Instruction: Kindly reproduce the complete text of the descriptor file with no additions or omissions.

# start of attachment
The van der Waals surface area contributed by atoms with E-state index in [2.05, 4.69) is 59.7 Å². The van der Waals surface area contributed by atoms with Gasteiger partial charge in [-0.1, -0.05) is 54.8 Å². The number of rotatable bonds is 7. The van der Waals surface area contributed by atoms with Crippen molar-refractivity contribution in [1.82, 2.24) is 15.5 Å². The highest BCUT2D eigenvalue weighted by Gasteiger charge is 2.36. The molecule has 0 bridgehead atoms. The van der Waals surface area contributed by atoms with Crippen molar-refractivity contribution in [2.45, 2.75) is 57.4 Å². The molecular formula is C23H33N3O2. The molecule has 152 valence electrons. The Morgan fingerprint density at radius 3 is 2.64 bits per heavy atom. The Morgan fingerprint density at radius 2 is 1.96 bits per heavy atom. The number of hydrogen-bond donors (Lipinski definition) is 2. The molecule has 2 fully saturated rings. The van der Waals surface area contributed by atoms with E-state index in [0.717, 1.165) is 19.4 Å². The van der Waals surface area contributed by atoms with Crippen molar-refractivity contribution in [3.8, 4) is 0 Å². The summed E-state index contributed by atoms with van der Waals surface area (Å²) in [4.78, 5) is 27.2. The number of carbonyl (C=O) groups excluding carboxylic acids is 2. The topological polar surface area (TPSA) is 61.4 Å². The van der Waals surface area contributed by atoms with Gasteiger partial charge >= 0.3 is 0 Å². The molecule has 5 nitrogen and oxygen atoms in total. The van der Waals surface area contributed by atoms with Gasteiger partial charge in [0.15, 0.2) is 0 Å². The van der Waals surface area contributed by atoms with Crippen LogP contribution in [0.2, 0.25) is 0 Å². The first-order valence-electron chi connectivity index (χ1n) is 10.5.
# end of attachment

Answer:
The van der Waals surface area contributed by atoms with E-state index in [2.05, 4.69) is 59.7 Å². The van der Waals surface area contributed by atoms with Gasteiger partial charge in [-0.1, -0.05) is 54.8 Å². The number of rotatable bonds is 7. The van der Waals surface area contributed by atoms with Crippen molar-refractivity contribution in [1.82, 2.24) is 15.5 Å². The highest BCUT2D eigenvalue weighted by Gasteiger charge is 2.36. The molecule has 0 bridgehead atoms. The van der Waals surface area contributed by atoms with Crippen molar-refractivity contribution in [2.45, 2.75) is 57.4 Å². The molecular formula is C23H33N3O2. The molecule has 152 valence electrons. The Morgan fingerprint density at radius 3 is 2.64 bits per heavy atom. The Morgan fingerprint density at radius 2 is 1.96 bits per heavy atom. The number of hydrogen-bond donors (Lipinski definition) is 2. The molecule has 2 fully saturated rings. The van der Waals surface area contributed by atoms with E-state index in [0.717, 1.165) is 19.4 Å². The van der Waals surface area contributed by atoms with Crippen molar-refractivity contribution in [3.8, 4) is 0 Å². The summed E-state index contributed by atoms with van der Waals surface area (Å²) in [4.78, 5) is 27.2. The number of carbonyl (C=O) groups excluding carboxylic acids is 2. The topological polar surface area (TPSA) is 61.4 Å². The van der Waals surface area contributed by atoms with Gasteiger partial charge >= 0.3 is 0 Å². The molecule has 5 nitrogen and oxygen atoms in total. The van der Waals surface area contributed by atoms with Gasteiger partial charge in [0.15, 0.2) is 0 Å². The van der Waals surface area contributed by atoms with Crippen LogP contribution in [0.2, 0.25) is 0 Å². The first-order valence-electron chi connectivity index (χ1n) is 10.5.